Pre-med students studying for upcoming MCAT

Jonathan Yoon studies for the Medical College Admission Test (MCAT). There are several opportunities to take
the test. Yoon has scheduled his for June 2022. Wednesday, February 23, 2022.
(Photo by: Maiya Banks)
Jonathan Yoon studies for the Medical College Admission Test (MCAT). There are several opportunities to take the test. Yoon has scheduled his for June 2022. Wednesday, February 23, 2022. (Photo by: Maiya Banks)

Written by: Maynard Wheeler III

According to a study published by the Association of American Medical Colleges, medical schools saw an increase of 1.9% in applicants in 2021 compared to 2020. The same article states that since 2002 to 2003, the amount of students entering medical school has increased by 37.5%. 

In order to apply for medical school, pre-med students are required to take the Medical College Admission Test, otherwise known as the MCAT. Southern professors use various curriculum and courses to prepare their students to take the test, according to Keith Snyder, dean of the Biology Department.

 “We have booklets prepared for progression through all four years of the pre-med track,” Snyder said. “Skills such as group work, planning and execution, problem solving and rigorous classes help students prepare for the MCAT.” 

These skills are vital for students hoping to score well on the test, according to Snyder. Southern also boasts extra-curricular avenues such as internships and teacher assistant positions that students can use to improve their portfolio. 

 Snyder discussed how Southern’s spiritual aspect plays into success for these students. 

“We are studying God Himself,” Snyder said. “Every intricate design, every amazing detail, allows us to better understand the magnificence of our Creator God.”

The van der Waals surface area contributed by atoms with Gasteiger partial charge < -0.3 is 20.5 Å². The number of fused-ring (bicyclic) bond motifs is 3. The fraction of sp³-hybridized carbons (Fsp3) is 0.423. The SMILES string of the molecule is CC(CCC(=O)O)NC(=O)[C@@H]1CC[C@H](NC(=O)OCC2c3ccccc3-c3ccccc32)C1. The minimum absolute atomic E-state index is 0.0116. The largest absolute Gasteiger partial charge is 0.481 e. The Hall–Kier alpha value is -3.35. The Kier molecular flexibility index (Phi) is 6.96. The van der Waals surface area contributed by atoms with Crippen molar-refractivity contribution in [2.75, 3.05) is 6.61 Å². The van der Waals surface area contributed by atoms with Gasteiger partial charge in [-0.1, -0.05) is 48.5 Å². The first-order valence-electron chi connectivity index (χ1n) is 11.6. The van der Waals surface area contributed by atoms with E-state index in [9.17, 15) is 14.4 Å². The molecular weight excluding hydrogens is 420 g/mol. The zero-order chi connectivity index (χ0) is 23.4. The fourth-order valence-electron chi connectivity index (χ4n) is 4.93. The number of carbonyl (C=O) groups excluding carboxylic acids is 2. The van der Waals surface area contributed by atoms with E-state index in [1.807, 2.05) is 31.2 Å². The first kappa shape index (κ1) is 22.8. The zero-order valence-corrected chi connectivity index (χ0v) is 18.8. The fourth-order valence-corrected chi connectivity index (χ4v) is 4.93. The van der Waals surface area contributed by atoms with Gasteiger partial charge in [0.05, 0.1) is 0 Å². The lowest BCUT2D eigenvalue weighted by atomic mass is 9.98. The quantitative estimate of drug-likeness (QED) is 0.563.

The perspective from some students echoes the same message. Jonathan Yoon, a biology – biomedical major, shares the same sentiment as Snyder. 

“Even though it’s only been about two months since I started studying for the MCAT, most of the concepts that have been covered on the practice tests have been covered in science classes at Southern,” Yoon said. “I realized that the science classes provided at Southern do a great job of helping students learn the material that is emphasized on the MCAT.” 

Yoon said he is currently self-studying with a private tutor. He also uses study manuals such as Altius, Jack Westin and NextStep to study new material and practice critical analysis and reasoning skills.

Junior biology – biomedical major Noah Collins also discussed how Southern has helped him prepare for the MCAT. 

“Southern offers an Intro to Medicine class that teaches the aspects of applying to medical school,” Collins said. “The professors are always helpful and willing to talk; they really do care about us. The bio department gifted its pre-med students 10 free full-length practice exams, which was awesome.”

 Collins is hoping to attend Loma Linda for a few reasons. 

“My networking all moves through Loma Linda,” Collins said. “They also place a special emphasis on whole person care. And since they are an Adventist institution, they encourage Saturdays to be study free, which is huge compared to other universities that expect studies to be seven days a week.” 

 Collins said he was inspired to pursue medicine through mission trip experiences.

“I was fortunate enough to go on medical mission trips throughout middle and high school and seeing firsthand how providing medical care to people who are in need is something that I want to  be a part of,” he said. 

Collins also shared advice that he would give to future students considering the pre-med route. 

“Take it one day at a time, focusing on what you can control today,” Collins said. “It’s okay to have doubts. It is important to think critically about whether or not this is something that you want to commit to.”

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